Gary Enright '79, G'87, Honored to be Selected as Baccalaureate Speaker | Springfield College

Gary Enright '79, G'87, Honored to be Selected as Baccalaureate Speaker


Gary R. Enright '79, G'87, was honored to serve as the Class of 2024 Baccalaureate keynote speaker.


By: Damon Markiewicz

In recognition of more than 30 years of dedication to Springfield College as the associate director of the Counseling Center, Gary R. Enright '79, G'87, was chosen by the graduating Class of 2024 to serve as this year’s Baccalaureate keynote speaker. In addition to his role with the Counseling Center, Enright has also served as an adjunct instructor within the Department of Psychology for 34 years, credentials that made Enright more than deserving to provide this year’s send-off address to the graduating class.

“Gary’s dedication to the students at Springfield College is inspiring,” said recent graduate Riley Robinson ’24. “Gary’s approach can best be described as ‘positive psychology,’ always looking at the strengths of the students he works with. He views the students he works with as resilient, capable, able to cope, and wanting to change, grow and heal. It was unanimous that the Class of 2024 believed that Gary was the perfect choice to serve as this year’s Baccalaureate speaker.”

Enright has been a pillar of the Springfield College community for more than three decades, starting as a student, and continuing on as a staff member, and adjunct faculty member. It was only fitting that as Enright prepares to retire from his full-time responsibilities on the campus, he was recognized by the student body on a very special day for the graduating class, and their families. 

“I honor your resilience, and to the graduating Class of 2024, be sure to take a moment to thank yourself,” expressed Enright during the Baccalaureate ceremony. “This was indeed your journey, and when life knocked you down, you got up. Take the time to appreciate that you persevered. You made it. Enjoy it.”

Enright has always been able to build strong connections with students, and his message to this year’s graduating class was delivered with a special bond, because he too knows what it’s like to be a proud Springfield College graduate. Earning his bachelor’s degree from the College in 1979, he worked as a teacher with troubled teens immediately following graduation. It was during this time in his life where he observed the therapeutic value that counseling provided for his students. This experience inspired him to earn his master’s degree in mental health counseling at the College.

“Springfield College is a special place with many very special people,” expressed Enright. “The culture is about helping others, and I have always been inspired by our mission. The College has always been about supporting each other, and that’s a special environment that we all enjoy and thrive in.” 

When thinking about his work with the students, Enright has a unique viewpoint on the way he approaches his job. “I like to use the word, ‘coach,’ because at some level I’m coaching people,” Enright said. “Like any coach knows, you have to have the right game plan. And then go out and have their team execute it. The success stories walking out of here are incredible.”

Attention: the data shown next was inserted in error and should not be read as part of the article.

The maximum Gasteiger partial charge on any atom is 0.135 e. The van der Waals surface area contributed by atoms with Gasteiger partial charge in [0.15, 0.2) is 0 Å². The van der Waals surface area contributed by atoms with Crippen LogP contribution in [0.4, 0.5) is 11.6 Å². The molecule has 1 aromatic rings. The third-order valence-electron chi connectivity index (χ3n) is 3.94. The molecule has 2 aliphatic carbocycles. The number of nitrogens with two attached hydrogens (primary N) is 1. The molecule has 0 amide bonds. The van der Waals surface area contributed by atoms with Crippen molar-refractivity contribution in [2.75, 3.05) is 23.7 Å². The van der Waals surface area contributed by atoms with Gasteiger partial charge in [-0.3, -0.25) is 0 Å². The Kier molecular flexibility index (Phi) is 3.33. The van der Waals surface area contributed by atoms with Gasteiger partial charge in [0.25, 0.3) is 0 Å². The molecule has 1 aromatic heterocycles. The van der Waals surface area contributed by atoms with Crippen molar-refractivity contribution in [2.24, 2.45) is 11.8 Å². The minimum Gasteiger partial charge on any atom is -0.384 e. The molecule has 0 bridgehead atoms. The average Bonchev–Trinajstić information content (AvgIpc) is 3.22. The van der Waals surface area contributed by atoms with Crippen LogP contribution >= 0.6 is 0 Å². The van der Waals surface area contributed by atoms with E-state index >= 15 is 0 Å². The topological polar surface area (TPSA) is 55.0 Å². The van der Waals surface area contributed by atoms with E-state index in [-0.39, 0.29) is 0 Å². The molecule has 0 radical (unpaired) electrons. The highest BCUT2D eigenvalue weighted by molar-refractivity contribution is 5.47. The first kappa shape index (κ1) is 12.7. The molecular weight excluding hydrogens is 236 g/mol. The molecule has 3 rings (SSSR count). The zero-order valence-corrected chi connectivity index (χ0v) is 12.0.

Enright’s commitment to the College and the students has always been evident. In September 2019, he was awarded the prestigious Springfield College Cheney Award, honoring him for his dedication and service to the College. It’s Enright’s authenticity, care, and compassion, that has endeared him to generations of students on campus.

As Springfield College President Mary-Beth Cooper has described about walking into Enright’s office, “It’s like a temple of student appreciation, you find artwork, cards, tokens of appreciation, quotes, and an immediate undeniable understanding that this individual is deeply cared for by others, and the feeling is mutual.”

To say Enright is respected and appreciated by his peers at the counseling center would be an understatement. Not only is Enright’s work respected, but the quality of the person is cherished by everyone even more.

“Whether it’s talking with a student, a staff member, or anyone that crosses his path, Gary always displays that he’s a phenomenal human being,” said Director of the Counseling Center Brian Krylowicz. “How he treats others is genuinely who he is as a person. He always shows compassion, kindness, and truly cares about helping others.”

Enright has enjoyed his job a great deal, and he truly has loved watching students grow over their time on Alden Street.

“There are times when I’ve seen someone for maybe a year and then realize they’re about to graduate,” Enright said. “And I feel like I’ve known them for 10 years based on the changes in growth that they’ve made. All students should feel proud about the growth they have made, and they should feel proud to be a Springfield College graduate.”

The pride that Enright displays as a Springfield College alumnus is impossible to miss. Recently, he had the opportunity to reconnect with his 1979 classmates at Reunion Weekend, celebrating their 45th anniversary. During the weekend, Enright was able to reminisce about all of the special times they all enjoyed together on campus.

“One of the first people I met on campus was Gary,” expressed classmate Harris Foster ’79, who had the pleasure of spending time with Enright during Reunion Weekend. “Gary is a special person, and he has shown that many times during our friendship. He’s always ready to help others, and we lucky to have a friend like Gary in our lives.”